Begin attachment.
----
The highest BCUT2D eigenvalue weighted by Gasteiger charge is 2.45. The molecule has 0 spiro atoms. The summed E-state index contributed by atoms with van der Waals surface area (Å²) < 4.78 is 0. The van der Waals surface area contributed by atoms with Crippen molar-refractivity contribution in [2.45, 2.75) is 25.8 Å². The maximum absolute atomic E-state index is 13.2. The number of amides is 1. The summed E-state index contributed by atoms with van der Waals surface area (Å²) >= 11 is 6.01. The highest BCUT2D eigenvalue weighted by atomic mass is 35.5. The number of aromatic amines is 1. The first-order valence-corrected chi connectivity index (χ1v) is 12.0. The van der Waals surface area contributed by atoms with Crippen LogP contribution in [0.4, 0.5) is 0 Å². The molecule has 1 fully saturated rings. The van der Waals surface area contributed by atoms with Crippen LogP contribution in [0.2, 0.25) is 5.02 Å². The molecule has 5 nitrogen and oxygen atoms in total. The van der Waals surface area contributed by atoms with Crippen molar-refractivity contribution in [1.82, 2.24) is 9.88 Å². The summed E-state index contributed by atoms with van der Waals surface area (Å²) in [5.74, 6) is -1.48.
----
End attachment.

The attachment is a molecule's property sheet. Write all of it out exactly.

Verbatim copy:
The highest BCUT2D eigenvalue weighted by Gasteiger charge is 2.45. The molecule has 0 spiro atoms. The summed E-state index contributed by atoms with van der Waals surface area (Å²) < 4.78 is 0. The van der Waals surface area contributed by atoms with Crippen molar-refractivity contribution in [2.45, 2.75) is 25.8 Å². The maximum absolute atomic E-state index is 13.2. The number of amides is 1. The summed E-state index contributed by atoms with van der Waals surface area (Å²) >= 11 is 6.01. The highest BCUT2D eigenvalue weighted by atomic mass is 35.5. The number of aromatic amines is 1. The first-order valence-corrected chi connectivity index (χ1v) is 12.0. The van der Waals surface area contributed by atoms with Crippen LogP contribution in [0.4, 0.5) is 0 Å². The molecule has 1 fully saturated rings. The van der Waals surface area contributed by atoms with Crippen LogP contribution in [0.2, 0.25) is 5.02 Å². The molecule has 5 nitrogen and oxygen atoms in total. The van der Waals surface area contributed by atoms with Crippen molar-refractivity contribution in [1.82, 2.24) is 9.88 Å². The summed E-state index contributed by atoms with van der Waals surface area (Å²) in [5.74, 6) is -1.48.